Hen wondered whether contact formalism might also describe the interactions within an atom's nucleus.
"I thought that it cannot be that you see this beautiful formalism, that has been a revolution in atomic physics, and yet we can't make it work for nuclear physics," Hen says. "It was just too much of a connection."
"On human scales"
The researchers first teamed with Ronen Weiss and Nir Barnea at Hebrew University, who led the development of a theoretical generalization of atomic contact formalism, to describe a general system of interacting particles. They then looked to simulate particles in a small, dense, nuclear environment, to see whether patterns of behavior would emerge among short-range nucleons, in an entirely separate way from that of long-range nucleons as predicted by the generalized contact formalism.
The group simulated particle interactions within several light atomic nuclei, ranging from three nucleons in helium, to 40 in calcium. For each type of atomic nucleus, they ran a random sampling algorithm to generate a movie of where each of the protons and neutrons in a given nucleus might be over time.
"At a certain timeshot, these particles may be distributed one way, interacting among themselves with a given scheme, where this one pairs with that one, for instance, and a third particle get kicked instead. Then, at another timeshot, they will be distributed differently," explains co-lead author Diego Lonardoni, a physicist at Los Alamos National Laboratory and Michigan State University. "So we repeat these calculations again and again to reach equilibrium."
To see any sort of equilibrium, or pattern, emerge, the team had to simulate all the possible physics between each and every particle, generating thousands of snapshots for each type of nucleus. To carry out this number of calculations normally would take millions of hours of processing time.
"It would take my laptop more than the age of the universe to finish the calculation," Hen says. "If you distribute the calculation among 10,000 processors, you can get your result in a time on human scales."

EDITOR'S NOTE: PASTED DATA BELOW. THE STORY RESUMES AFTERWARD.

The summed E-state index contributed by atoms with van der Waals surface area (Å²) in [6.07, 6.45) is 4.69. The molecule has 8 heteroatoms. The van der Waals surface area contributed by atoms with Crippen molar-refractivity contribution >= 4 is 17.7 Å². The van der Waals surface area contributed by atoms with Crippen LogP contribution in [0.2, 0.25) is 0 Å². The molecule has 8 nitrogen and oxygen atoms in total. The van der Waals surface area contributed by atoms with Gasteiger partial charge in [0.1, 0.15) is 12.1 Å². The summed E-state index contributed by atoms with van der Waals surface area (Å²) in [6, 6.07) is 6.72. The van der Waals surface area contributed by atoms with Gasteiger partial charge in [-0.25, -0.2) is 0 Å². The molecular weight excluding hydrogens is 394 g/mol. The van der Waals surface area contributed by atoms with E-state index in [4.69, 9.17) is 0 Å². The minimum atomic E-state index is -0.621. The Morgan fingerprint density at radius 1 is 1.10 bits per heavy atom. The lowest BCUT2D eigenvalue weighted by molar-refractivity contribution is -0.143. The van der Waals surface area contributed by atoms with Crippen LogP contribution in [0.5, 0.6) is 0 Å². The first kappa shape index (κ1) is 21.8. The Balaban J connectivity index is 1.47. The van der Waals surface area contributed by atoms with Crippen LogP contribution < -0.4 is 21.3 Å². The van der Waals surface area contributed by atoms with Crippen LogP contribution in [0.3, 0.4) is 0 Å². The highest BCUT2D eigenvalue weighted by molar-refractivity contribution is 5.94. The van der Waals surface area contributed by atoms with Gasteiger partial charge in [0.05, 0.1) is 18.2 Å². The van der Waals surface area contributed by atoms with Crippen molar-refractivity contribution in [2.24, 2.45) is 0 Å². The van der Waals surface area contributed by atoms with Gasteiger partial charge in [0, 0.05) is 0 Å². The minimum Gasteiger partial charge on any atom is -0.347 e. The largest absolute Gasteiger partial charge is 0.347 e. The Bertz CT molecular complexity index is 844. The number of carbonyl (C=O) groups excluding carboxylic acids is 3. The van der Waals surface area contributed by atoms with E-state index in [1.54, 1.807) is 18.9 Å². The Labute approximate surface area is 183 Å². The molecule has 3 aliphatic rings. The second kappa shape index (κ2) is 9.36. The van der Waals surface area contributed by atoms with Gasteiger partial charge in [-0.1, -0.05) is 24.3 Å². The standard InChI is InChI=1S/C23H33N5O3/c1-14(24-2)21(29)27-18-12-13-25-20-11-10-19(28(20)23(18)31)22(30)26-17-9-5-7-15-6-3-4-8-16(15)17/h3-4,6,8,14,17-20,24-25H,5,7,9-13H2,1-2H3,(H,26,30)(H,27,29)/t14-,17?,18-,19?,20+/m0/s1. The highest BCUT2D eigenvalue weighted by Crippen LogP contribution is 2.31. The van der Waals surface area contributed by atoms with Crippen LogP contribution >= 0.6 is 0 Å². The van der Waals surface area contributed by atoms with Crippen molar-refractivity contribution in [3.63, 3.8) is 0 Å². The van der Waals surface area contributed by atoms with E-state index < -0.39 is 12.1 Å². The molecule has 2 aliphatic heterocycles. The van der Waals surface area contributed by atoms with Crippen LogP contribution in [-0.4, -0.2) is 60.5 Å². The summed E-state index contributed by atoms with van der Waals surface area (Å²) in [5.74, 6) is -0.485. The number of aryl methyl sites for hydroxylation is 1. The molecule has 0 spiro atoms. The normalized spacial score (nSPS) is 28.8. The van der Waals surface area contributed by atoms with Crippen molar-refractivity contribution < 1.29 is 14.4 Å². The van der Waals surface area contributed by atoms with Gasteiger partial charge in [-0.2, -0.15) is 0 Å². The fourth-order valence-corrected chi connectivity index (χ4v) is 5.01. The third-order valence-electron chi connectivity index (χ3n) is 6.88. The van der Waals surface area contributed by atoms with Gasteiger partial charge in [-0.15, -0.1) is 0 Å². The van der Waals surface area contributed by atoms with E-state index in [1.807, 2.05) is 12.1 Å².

So the team used supercomputers at Los Alamos and at Argonne National Laboratory—some of the most powerful computers in the world—to distribute the work in parallel.
After running the simulations, they plotted a distribution of nucleons for each type of nucleus they simulated. For instance, for an oxygen nucleus, they found a certain percentage of nucleons within 1 fermi apart, and another percentage that were slightly closer, and so on.
Surprisingly, they found that, for long-range nucleons, the distribution varied widely from one type of nucleus to another. But for short-range nucleons that were less than 1 femtometer apart, the distributions across atomic types looked exactly the same, no matter if the nucleons inhabited an ultralight helium nucleus or a denser carbon nucleus. In other words, short-range nucleons behaved independently of their larger-scale environment, similar to how atomic behavior is described through contact formalism.
"Our finding offers a new and simple way to nail down the short-distance part of the nuclear distribution that, together with existing theory, allows essentially getting the full distribution," Hen says. "With that, we can test the nature of the neutrino and calculate the cooling rates of neutron stars, among other open questions."